Final Cut Pro 6 - Changing Audio Levels in the Viewer

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Changing Audio Levels While a Sequence Is Playing

You can use keyboard shortcuts to change the audio levels of clips in a sequence
while it’s playing. Your changes affect the clip on the lowest-numbered audio track
whose Auto Select control is enabled. The level of the clip at the current playhead
position is adjusted. Use the following shortcuts:

 Press Control-+ (plus sign) to raise the level by 1 dB.
 Press Control- – (minus sign) to lower the level by 1 dB.
 When you use the shortcut, you hear a brief pause, and then playback resumes

almost immediately.

Audio level overlay

Drag the Level slider to

change the audio level.

Pan field

Level field

Pan overlay

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Part I

Audio Mixing

How these controls affect the level of your clip depends on whether or not you’ve set
keyframes for either audio level or pan.

 If no keyframes are set: Moving the sliders or entering a numeric value changes the

audio or stereo levels for the entire clip. Similarly, dragging one of the overlays
changes the audio level or pan setting for the entire clip.

 If keyframes are set: Moving the sliders or entering a numeric value modifies the value

of whatever keyframe is at the current position of the Viewer playhead. If there is no
keyframe at the current position of the playhead, one will be added. There must be
at least two keyframes on an overlay to change the audio level or pan setting from
one level to another.

Whether or not the audio item in the Viewer is a stereo pair also affects how audio level
and pan are set. Clips can have up to 24 tracks of audio, and each item can be mono or
part of a stereo pair.

 If you opened mono items: Each channel is in its own tab in the Viewer and is mixed

separately from all others.

 If you opened a stereo pair: Both waveforms appear in the same tab, named Stereo.

Adjusting the levels of one channel adjusts the levels of the other.

As you adjust the audio level and pan of clips in Final Cut Pro, your changes can be
played back immediately. Final Cut Pro mixes the audio levels in real time, so you don’t
need to render your audio as long as your computer can handle the number of tracks
you’re working on. Real-time audio processing is covered in more detail in “


Audio Mixing in Final Cut Pro

” on page 634.

Tip: Using effects like cross fades and filters requires processing power, which reduces
the total number of tracks you can mix in real time. If you exceed the number of tracks
your computer can handle, you’ll need to render your tracks. Audio is usually rendered
much faster than video, however, so it shouldn’t take too long.

When you edit a new clip into a sequence, its level is set to 0 decibels (dB) by default.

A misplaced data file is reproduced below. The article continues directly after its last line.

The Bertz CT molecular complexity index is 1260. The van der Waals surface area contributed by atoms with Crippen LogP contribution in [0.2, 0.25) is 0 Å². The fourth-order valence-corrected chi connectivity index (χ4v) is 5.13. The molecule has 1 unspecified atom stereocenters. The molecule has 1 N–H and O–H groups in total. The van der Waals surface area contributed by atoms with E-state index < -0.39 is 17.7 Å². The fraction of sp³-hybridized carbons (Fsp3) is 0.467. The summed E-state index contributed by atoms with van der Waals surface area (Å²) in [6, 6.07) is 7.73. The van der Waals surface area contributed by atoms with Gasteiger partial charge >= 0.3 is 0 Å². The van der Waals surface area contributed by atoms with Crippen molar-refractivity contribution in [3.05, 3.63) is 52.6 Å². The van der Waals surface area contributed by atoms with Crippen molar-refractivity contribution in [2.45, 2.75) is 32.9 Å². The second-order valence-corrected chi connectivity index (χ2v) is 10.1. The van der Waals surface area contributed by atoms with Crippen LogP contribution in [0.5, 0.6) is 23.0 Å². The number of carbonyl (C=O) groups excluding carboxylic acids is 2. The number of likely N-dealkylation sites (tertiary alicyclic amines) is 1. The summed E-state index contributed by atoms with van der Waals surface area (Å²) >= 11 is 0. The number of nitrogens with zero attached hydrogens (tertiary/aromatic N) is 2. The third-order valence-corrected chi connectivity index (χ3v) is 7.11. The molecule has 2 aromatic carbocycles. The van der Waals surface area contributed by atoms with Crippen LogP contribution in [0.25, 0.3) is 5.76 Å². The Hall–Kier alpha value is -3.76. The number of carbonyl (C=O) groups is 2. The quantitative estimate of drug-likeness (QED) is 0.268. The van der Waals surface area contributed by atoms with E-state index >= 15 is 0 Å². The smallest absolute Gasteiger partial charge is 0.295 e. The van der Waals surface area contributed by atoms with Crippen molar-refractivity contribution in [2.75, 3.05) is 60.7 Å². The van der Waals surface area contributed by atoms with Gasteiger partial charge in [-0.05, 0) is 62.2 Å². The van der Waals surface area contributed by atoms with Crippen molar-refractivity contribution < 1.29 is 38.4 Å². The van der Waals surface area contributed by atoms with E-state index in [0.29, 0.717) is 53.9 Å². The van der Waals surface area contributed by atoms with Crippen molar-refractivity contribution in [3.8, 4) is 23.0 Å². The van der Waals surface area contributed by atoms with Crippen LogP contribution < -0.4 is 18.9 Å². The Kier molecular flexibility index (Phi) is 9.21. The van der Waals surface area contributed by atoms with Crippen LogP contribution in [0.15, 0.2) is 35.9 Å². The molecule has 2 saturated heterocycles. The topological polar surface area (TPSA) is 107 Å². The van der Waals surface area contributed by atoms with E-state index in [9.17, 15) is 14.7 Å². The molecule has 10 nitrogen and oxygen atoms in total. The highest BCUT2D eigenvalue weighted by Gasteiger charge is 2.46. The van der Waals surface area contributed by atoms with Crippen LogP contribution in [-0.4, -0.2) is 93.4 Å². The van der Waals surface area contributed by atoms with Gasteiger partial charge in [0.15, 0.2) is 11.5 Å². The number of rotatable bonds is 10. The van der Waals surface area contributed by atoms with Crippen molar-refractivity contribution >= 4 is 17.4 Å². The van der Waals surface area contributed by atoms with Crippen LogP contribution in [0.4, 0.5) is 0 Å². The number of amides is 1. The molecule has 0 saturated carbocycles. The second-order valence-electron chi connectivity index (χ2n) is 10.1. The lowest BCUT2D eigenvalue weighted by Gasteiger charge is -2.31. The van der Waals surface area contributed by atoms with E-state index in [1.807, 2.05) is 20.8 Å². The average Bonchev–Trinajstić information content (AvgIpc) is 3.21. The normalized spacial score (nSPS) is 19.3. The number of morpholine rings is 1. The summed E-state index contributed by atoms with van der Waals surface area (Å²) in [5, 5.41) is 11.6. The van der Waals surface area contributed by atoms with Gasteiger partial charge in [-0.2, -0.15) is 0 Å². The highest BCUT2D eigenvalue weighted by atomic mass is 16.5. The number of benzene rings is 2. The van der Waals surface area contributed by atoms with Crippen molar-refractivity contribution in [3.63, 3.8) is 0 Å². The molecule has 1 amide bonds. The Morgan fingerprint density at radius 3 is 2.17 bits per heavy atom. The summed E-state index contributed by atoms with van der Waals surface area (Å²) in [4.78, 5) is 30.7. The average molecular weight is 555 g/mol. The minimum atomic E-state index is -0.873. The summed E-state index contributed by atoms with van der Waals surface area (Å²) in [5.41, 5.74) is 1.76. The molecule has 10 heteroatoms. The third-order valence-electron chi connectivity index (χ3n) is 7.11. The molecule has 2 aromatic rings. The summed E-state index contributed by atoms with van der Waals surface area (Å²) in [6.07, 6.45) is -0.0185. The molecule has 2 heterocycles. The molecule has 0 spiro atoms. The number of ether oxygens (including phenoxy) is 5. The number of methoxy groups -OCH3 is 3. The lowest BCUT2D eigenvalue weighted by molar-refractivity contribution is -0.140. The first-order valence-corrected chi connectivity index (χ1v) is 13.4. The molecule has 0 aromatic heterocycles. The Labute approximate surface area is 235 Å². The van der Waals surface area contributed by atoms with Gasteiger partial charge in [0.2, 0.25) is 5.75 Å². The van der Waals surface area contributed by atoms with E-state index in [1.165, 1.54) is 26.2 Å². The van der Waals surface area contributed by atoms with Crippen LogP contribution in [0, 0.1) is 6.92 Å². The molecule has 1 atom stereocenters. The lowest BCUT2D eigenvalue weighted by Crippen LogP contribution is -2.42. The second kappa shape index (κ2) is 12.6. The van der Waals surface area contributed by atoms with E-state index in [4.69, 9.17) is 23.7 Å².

You can change the level to be any value you like, up to +12 dB. You can use three
controls to adjust the audio level of a clip. Each of these controls is mirrored by the
other controls as you make adjustments. If no keyframes are set in the clip in the
Viewer, using these controls adjusts the level of the entire clip.

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Chapter 6

Mixing Audio in the Timeline and Viewer



To adjust the audio level using the Level slider:


Drag the Level slider to the left or right.

To adjust the audio level by entering a numeric value:


Enter a value in the Level field.

To enter a negative value, type – (minus sign) and the number.


Press the Return key to apply this value to your clip.

To adjust the audio level by dragging the audio level overlay:


Place the pointer over the audio level overlay of your clip in the waveform display area
of the Viewer (the overlay looks like a pink line, or—for stereo items—two pink lines).

The pointer turns into an Adjust Line Segment pointer.


Drag the overlay up or down to change the level of the clip.

As you drag, a box displays the new audio level.

Tip: Hold down the Command key while you drag to “gear down” the speed at which
the level is adjusted.

Enter a new value
in this field.

Adjust Line Segment

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Part I

Audio Mixing

To adjust the audio level by using the Modify menu:


Select one or more clips in the Timeline, or place the Canvas or Timeline playhead over
the clip whose audio level you want to modify.


Choose Modify > Audio, then choose one of the Gain items from the submenu to
indicate how much you want to modify the level.

The audio level of your clip is increased or decreased from its current value by the
increment you choose. If you selected multiple clips, all clips are modified relative to
their current values.